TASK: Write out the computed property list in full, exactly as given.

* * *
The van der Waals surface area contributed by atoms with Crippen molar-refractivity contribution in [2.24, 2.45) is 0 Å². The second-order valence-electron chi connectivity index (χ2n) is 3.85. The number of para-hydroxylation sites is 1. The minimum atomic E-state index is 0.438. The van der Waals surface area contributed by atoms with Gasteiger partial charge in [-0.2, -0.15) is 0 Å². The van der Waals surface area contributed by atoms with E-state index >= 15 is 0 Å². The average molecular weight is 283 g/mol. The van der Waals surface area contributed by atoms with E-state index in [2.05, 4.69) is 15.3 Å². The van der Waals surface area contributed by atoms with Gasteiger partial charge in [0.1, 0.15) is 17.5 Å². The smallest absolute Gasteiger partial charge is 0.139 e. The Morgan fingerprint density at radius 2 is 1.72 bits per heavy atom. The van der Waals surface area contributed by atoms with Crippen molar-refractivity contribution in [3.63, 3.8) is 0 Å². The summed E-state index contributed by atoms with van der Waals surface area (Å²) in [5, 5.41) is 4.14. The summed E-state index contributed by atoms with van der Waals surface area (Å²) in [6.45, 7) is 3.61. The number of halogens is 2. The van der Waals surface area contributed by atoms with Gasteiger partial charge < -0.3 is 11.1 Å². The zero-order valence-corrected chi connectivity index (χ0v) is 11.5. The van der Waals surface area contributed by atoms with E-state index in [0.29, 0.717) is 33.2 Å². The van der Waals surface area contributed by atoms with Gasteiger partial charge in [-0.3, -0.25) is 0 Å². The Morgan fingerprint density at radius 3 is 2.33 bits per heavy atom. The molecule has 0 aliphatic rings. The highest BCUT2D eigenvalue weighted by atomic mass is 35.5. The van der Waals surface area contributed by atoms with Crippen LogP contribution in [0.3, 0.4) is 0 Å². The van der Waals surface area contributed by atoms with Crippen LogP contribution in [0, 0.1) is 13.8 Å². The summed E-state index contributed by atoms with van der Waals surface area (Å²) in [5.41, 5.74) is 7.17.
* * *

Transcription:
The van der Waals surface area contributed by atoms with Crippen molar-refractivity contribution in [2.24, 2.45) is 0 Å². The second-order valence-electron chi connectivity index (χ2n) is 3.85. The number of para-hydroxylation sites is 1. The minimum atomic E-state index is 0.438. The van der Waals surface area contributed by atoms with Gasteiger partial charge in [-0.2, -0.15) is 0 Å². The van der Waals surface area contributed by atoms with E-state index >= 15 is 0 Å². The average molecular weight is 283 g/mol. The van der Waals surface area contributed by atoms with E-state index in [2.05, 4.69) is 15.3 Å². The van der Waals surface area contributed by atoms with Gasteiger partial charge in [0.1, 0.15) is 17.5 Å². The smallest absolute Gasteiger partial charge is 0.139 e. The Morgan fingerprint density at radius 2 is 1.72 bits per heavy atom. The van der Waals surface area contributed by atoms with Crippen molar-refractivity contribution in [3.63, 3.8) is 0 Å². The summed E-state index contributed by atoms with van der Waals surface area (Å²) in [5, 5.41) is 4.14. The summed E-state index contributed by atoms with van der Waals surface area (Å²) in [6.45, 7) is 3.61. The number of halogens is 2. The van der Waals surface area contributed by atoms with Gasteiger partial charge < -0.3 is 11.1 Å². The zero-order valence-corrected chi connectivity index (χ0v) is 11.5. The van der Waals surface area contributed by atoms with E-state index in [0.29, 0.717) is 33.2 Å². The van der Waals surface area contributed by atoms with Gasteiger partial charge in [-0.3, -0.25) is 0 Å². The Morgan fingerprint density at radius 3 is 2.33 bits per heavy atom. The molecule has 0 aliphatic rings. The highest BCUT2D eigenvalue weighted by atomic mass is 35.5. The van der Waals surface area contributed by atoms with Crippen LogP contribution in [0.3, 0.4) is 0 Å². The van der Waals surface area contributed by atoms with Crippen LogP contribution in [0, 0.1) is 13.8 Å². The summed E-state index contributed by atoms with van der Waals surface area (Å²) in [5.41, 5.74) is 7.17.